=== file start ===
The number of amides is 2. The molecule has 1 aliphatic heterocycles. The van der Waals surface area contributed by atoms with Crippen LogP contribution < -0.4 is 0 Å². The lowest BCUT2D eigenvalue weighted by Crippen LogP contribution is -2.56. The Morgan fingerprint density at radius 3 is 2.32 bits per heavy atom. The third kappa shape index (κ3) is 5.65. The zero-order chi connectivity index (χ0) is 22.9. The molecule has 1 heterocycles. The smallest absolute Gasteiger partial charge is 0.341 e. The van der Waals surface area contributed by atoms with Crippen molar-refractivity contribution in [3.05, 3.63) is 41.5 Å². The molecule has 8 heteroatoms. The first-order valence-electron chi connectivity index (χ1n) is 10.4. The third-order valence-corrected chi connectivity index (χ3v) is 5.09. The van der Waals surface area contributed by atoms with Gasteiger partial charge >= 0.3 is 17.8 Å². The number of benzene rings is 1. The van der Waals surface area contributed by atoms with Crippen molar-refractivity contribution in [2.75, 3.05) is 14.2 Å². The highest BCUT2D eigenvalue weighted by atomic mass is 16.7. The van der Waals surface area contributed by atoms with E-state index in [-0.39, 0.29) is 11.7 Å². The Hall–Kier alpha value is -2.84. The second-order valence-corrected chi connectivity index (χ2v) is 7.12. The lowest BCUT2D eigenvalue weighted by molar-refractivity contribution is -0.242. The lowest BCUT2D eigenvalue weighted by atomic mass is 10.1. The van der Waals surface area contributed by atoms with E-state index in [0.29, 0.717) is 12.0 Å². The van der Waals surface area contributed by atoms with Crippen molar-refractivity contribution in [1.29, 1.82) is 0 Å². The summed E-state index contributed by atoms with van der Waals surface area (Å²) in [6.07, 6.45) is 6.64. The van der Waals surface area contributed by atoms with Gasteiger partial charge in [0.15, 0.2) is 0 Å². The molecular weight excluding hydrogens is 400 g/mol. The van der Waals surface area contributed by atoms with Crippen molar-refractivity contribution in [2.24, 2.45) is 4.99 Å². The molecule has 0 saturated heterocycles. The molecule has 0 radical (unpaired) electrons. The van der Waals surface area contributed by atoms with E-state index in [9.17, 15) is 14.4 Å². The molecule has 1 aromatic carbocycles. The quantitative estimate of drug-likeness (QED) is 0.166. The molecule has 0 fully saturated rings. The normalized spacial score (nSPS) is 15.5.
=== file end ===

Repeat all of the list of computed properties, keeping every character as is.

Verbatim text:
The number of amides is 2. The molecule has 1 aliphatic heterocycles. The van der Waals surface area contributed by atoms with Crippen LogP contribution < -0.4 is 0 Å². The lowest BCUT2D eigenvalue weighted by Crippen LogP contribution is -2.56. The Morgan fingerprint density at radius 3 is 2.32 bits per heavy atom. The third kappa shape index (κ3) is 5.65. The zero-order chi connectivity index (χ0) is 22.9. The molecule has 1 heterocycles. The smallest absolute Gasteiger partial charge is 0.341 e. The van der Waals surface area contributed by atoms with Crippen molar-refractivity contribution in [3.05, 3.63) is 41.5 Å². The molecule has 8 heteroatoms. The first-order valence-electron chi connectivity index (χ1n) is 10.4. The third-order valence-corrected chi connectivity index (χ3v) is 5.09. The van der Waals surface area contributed by atoms with Gasteiger partial charge >= 0.3 is 17.8 Å². The number of benzene rings is 1. The van der Waals surface area contributed by atoms with Crippen molar-refractivity contribution in [2.75, 3.05) is 14.2 Å². The highest BCUT2D eigenvalue weighted by atomic mass is 16.7. The van der Waals surface area contributed by atoms with E-state index in [-0.39, 0.29) is 11.7 Å². The Hall–Kier alpha value is -2.84. The second-order valence-corrected chi connectivity index (χ2v) is 7.12. The lowest BCUT2D eigenvalue weighted by molar-refractivity contribution is -0.242. The lowest BCUT2D eigenvalue weighted by atomic mass is 10.1. The van der Waals surface area contributed by atoms with E-state index in [0.29, 0.717) is 12.0 Å². The van der Waals surface area contributed by atoms with Crippen molar-refractivity contribution in [1.29, 1.82) is 0 Å². The summed E-state index contributed by atoms with van der Waals surface area (Å²) in [6.07, 6.45) is 6.64. The van der Waals surface area contributed by atoms with Gasteiger partial charge in [0.15, 0.2) is 0 Å². The molecular weight excluding hydrogens is 400 g/mol. The van der Waals surface area contributed by atoms with Crippen molar-refractivity contribution in [2.24, 2.45) is 4.99 Å². The molecule has 0 saturated heterocycles. The molecule has 0 radical (unpaired) electrons. The van der Waals surface area contributed by atoms with E-state index in [9.17, 15) is 14.4 Å². The molecule has 1 aromatic carbocycles. The quantitative estimate of drug-likeness (QED) is 0.166. The molecule has 0 fully saturated rings. The normalized spacial score (nSPS) is 15.5.